668 F2d 1105 Gessin Security National Bank v. Gessin

668 F.2d 1105

In re Frederick GESSIN, et al., Bankrupt.
Frederick GESSIN, Defendant-Appellant.

No. 80-4405.

United States Court of Appeals,
Ninth Circuit.

Argued and Submitted Jan. 13, 1982.
Decided Feb. 26, 1982.

Frederick Michael Hanson, Ring, Athey, Ginocchio & Lane, Inc., Walnut Creek, Cal., for defendant-appellant.

Paul E. Gaspari, Tobin & Tobin, San Francisco, Cal., for plaintiff-appellee.

Appeal from the United States District Court for the Northern District of California.

Before TRASK, SNEED and TANG, Circuit Judges.

SNEED, Circuit Judge:

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Appellant Gessin and Travel Associates, Inc., of which appellant was the president and major stockholder, each declared voluntary bankruptcy in 1974. Appellee Security National Bank was a creditor of both. Against Travel Associates a claim of $82,947.17 was allowed, while against appellant there was allowed a claim of $42,129.06. The entire amount of this latter sum was part of the claim of the Bank against Travel Associates and arose because of appellant's guarantee of this amount of the debt which Travel Associates owed to the Bank. A claim against appellant in the amount of $19,871.64 was held nondischargeable.


The Bank received in dividends from the estates of the two bankrupts slightly in excess of $35,000.00, of which $32,775.00 came from the estate of Travel Associates. Appellant sought to have the judgment of nondischargeability credited with the sum of $8,443.92 which, according to appellant's theory, represents that portion of the total dividend received by the Bank properly allocable to the total amount of the nondischargeable debt. Appellant's theory of allocation was based on the reasoning that, inasmuch as the amount of the nondischargeable debt ($19,871.54) was 23.95 percent of the total corporate claim ($82,947.17), that percentage of the dividend should be applied to the reduction of the amount of the nondischargeable debt ($35,182.96 X 23.95% = $8,443.92).


The bankruptcy judge allowed the credit but, as was possible under the old Bankruptcy Act, this was reversed by the district court. Appellant seeks to have the credit restored. We decline to do so, however, and affirm the district court.



Before reaching the merits of appellant's contentions, it is necessary to confront two procedural issues which the Bank argues bars any consideration of the merits.


The first of these is that appellant's motion to credit the judgment of nondischargeability was in reality a motion for correction of judgment, which was not filed in accordance with Fed.R.Civ.P. 60(a) or (b). We reject the "correction of judgment" characterization; appellant sought to obtain recognition of partial satisfaction. "Satisfaction" is not "correction." Therefore, neither Rule 60(a) nor (b) precludes a consideration of the merits of this appeal.


Second, the Bank argues that appellant is barred by res judicata or collateral estoppel from seeking partial satisfaction. The Bank's position rests on the denial by the bankruptcy judge on February 14, 1978, of appellant's "motion to reopen trial." This reads more into the denial than we believe is justified. No reasons were offered for this denial and the bankruptcy judge, by subsequently allowing the credit, obviously did not believe he had previously foreclosed consideration of the issue. While this is not controlling, both the uncertainty of the grounds for the "motion to reopen" and the absence of any explanation of the denial preclude the application of either res judicata or collateral estoppel.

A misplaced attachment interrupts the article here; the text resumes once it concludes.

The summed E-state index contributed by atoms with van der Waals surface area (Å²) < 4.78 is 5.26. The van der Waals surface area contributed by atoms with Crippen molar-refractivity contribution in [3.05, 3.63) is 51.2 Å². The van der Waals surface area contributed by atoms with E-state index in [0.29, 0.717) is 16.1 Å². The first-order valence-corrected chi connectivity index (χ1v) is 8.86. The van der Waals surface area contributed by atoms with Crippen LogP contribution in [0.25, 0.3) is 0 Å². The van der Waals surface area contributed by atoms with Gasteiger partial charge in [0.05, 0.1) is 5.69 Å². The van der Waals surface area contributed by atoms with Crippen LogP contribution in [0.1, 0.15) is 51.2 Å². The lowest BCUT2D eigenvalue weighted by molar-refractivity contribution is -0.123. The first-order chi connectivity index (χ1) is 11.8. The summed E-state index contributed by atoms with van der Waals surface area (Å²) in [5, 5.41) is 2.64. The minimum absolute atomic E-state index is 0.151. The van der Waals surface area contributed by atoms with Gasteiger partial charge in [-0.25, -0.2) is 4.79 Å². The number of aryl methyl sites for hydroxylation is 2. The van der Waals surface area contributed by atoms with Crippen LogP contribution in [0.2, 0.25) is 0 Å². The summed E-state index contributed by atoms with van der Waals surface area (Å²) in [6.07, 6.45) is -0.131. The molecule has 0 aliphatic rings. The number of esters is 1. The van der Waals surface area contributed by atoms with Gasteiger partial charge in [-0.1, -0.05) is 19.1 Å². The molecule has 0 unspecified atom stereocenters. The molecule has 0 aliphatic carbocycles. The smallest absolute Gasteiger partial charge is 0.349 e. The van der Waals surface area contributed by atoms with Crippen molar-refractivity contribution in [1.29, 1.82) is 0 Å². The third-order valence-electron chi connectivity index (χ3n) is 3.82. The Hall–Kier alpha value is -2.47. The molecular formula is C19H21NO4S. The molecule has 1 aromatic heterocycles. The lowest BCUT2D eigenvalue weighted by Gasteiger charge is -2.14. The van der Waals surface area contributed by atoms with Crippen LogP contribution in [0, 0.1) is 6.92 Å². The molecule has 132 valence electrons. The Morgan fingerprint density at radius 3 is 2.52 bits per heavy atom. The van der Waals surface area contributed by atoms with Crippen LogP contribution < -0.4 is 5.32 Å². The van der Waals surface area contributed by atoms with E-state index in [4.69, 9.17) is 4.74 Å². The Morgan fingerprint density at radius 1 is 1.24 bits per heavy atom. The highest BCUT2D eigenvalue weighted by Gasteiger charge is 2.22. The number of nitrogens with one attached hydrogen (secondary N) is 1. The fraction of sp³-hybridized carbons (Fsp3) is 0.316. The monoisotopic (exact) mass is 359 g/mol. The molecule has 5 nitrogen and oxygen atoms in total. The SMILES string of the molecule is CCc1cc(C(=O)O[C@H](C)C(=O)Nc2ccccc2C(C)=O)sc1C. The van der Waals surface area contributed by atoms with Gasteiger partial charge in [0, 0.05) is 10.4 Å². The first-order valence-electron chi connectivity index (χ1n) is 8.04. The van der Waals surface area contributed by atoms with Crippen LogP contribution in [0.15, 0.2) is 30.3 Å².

We now turn to the merits. Appellant's nondischargeable debt is distinct from the debt of Travel Associates notwithstanding the fact that it has its source in appellant's guarantee of the debt of Travel Associates. It has long been established that a creditor is entitled to pursue his claims against others liable on the same debt to the full extent of the amount owed on that debt. See Board of Comm'rs v. Hurley, 169 F. 92 (8th Cir. 1909). This means that appellant's nondischargeable judgment cannot be reduced unless and until the debt of Travel Associates is reduced to the amount of $19,871.64. Any amount recovered from Travel Associates thereafter would reduce appellant's nondischargeable debt pro tanto.

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However, the debt of Travel Associates has not been reduced to this point nor does the record of this case suggest that it is likely to be. Therefore, appellant's nondischargeable debt must be preserved undiminished to afford to the creditors of Travel Associates the opportunity to enhance the extent of their recovery. In brief, appellant, owing to the nondischargeability of the claim in question, must be treated as one who has guaranteed a specific amount of a larger debt owed by the bankrupt. The recovery by the creditor from the bankrupt's estate of an amount that does not diminish the debt below the amount of the guarantee does not impair the creditor's right to recover from the surety the entire amount of his guarantee.


Appellant, in effect, seeks to have his guarantee treated as one that secures a fractional part of the total corporate debt. Were it such a guarantee the result would be different. Every dollar realized with respect to the debt would reduce proportionately the potential liability of the surety. See Bank of America Nat. Savings & Trust Ass'n v. Pauley, 119 Cal.App.2d 355, 259 P.2d 714 (1953). That, however, is not the nature of appellant's liability.